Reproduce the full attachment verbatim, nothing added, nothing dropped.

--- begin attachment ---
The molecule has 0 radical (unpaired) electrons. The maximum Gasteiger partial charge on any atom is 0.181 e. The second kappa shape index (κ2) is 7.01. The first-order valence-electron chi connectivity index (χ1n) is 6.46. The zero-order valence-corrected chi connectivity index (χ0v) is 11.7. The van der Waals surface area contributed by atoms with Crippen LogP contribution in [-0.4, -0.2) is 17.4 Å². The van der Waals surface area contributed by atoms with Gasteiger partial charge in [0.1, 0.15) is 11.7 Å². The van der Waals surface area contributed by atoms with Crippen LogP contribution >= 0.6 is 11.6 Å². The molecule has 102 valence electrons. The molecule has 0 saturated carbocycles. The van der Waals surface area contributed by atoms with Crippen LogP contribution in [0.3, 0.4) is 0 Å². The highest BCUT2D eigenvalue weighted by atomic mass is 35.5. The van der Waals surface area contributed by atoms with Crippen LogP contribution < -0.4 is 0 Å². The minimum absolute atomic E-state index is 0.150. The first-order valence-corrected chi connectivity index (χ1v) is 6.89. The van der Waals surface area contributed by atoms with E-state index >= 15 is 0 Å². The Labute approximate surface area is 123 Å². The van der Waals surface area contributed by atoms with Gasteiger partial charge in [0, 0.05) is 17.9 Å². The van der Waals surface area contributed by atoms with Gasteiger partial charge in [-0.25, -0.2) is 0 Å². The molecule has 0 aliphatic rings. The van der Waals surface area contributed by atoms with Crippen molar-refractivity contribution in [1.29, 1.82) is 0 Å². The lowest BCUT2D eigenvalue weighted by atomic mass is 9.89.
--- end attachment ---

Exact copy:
The molecule has 0 radical (unpaired) electrons. The maximum Gasteiger partial charge on any atom is 0.181 e. The second kappa shape index (κ2) is 7.01. The first-order valence-electron chi connectivity index (χ1n) is 6.46. The zero-order valence-corrected chi connectivity index (χ0v) is 11.7. The van der Waals surface area contributed by atoms with Crippen LogP contribution in [-0.4, -0.2) is 17.4 Å². The van der Waals surface area contributed by atoms with Gasteiger partial charge in [0.1, 0.15) is 11.7 Å². The van der Waals surface area contributed by atoms with Crippen LogP contribution >= 0.6 is 11.6 Å². The molecule has 102 valence electrons. The molecule has 0 saturated carbocycles. The van der Waals surface area contributed by atoms with Crippen LogP contribution in [0.3, 0.4) is 0 Å². The highest BCUT2D eigenvalue weighted by atomic mass is 35.5. The van der Waals surface area contributed by atoms with Crippen LogP contribution < -0.4 is 0 Å². The minimum absolute atomic E-state index is 0.150. The first-order valence-corrected chi connectivity index (χ1v) is 6.89. The van der Waals surface area contributed by atoms with E-state index >= 15 is 0 Å². The Labute approximate surface area is 123 Å². The van der Waals surface area contributed by atoms with Gasteiger partial charge in [0, 0.05) is 17.9 Å². The van der Waals surface area contributed by atoms with Gasteiger partial charge in [-0.25, -0.2) is 0 Å². The molecule has 0 aliphatic rings. The van der Waals surface area contributed by atoms with Crippen molar-refractivity contribution in [1.29, 1.82) is 0 Å². The lowest BCUT2D eigenvalue weighted by atomic mass is 9.89.